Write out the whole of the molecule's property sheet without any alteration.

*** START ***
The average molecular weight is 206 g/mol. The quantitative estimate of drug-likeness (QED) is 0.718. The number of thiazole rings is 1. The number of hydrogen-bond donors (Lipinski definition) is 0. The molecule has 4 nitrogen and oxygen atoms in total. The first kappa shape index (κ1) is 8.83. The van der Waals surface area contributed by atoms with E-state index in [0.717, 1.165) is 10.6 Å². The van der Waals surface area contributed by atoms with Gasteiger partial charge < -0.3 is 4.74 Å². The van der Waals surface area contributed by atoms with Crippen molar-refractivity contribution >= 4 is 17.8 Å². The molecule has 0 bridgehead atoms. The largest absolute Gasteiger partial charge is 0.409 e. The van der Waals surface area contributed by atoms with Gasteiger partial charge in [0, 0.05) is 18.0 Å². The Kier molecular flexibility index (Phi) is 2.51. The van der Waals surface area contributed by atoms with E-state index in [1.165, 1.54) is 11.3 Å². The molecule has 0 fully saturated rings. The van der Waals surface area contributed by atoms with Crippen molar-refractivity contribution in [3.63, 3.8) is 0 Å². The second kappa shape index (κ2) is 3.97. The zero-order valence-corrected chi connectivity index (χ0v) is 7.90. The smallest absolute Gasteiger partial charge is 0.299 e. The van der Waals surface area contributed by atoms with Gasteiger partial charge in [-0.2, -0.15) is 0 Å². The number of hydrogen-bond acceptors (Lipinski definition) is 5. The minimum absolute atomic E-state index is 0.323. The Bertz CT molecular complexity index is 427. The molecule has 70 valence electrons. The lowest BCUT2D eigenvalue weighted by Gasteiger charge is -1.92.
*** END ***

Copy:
The average molecular weight is 206 g/mol. The quantitative estimate of drug-likeness (QED) is 0.718. The number of thiazole rings is 1. The number of hydrogen-bond donors (Lipinski definition) is 0. The molecule has 4 nitrogen and oxygen atoms in total. The first kappa shape index (κ1) is 8.83. The van der Waals surface area contributed by atoms with E-state index in [0.717, 1.165) is 10.6 Å². The van der Waals surface area contributed by atoms with Gasteiger partial charge < -0.3 is 4.74 Å². The van der Waals surface area contributed by atoms with Crippen molar-refractivity contribution >= 4 is 17.8 Å². The molecule has 0 bridgehead atoms. The largest absolute Gasteiger partial charge is 0.409 e. The van der Waals surface area contributed by atoms with Gasteiger partial charge in [0, 0.05) is 18.0 Å². The Kier molecular flexibility index (Phi) is 2.51. The van der Waals surface area contributed by atoms with E-state index in [1.165, 1.54) is 11.3 Å². The molecule has 0 fully saturated rings. The van der Waals surface area contributed by atoms with Crippen molar-refractivity contribution in [3.63, 3.8) is 0 Å². The second kappa shape index (κ2) is 3.97. The zero-order valence-corrected chi connectivity index (χ0v) is 7.90. The smallest absolute Gasteiger partial charge is 0.299 e. The van der Waals surface area contributed by atoms with Gasteiger partial charge in [-0.2, -0.15) is 0 Å². The number of hydrogen-bond acceptors (Lipinski definition) is 5. The minimum absolute atomic E-state index is 0.323. The Bertz CT molecular complexity index is 427. The molecule has 70 valence electrons. The lowest BCUT2D eigenvalue weighted by Gasteiger charge is -1.92.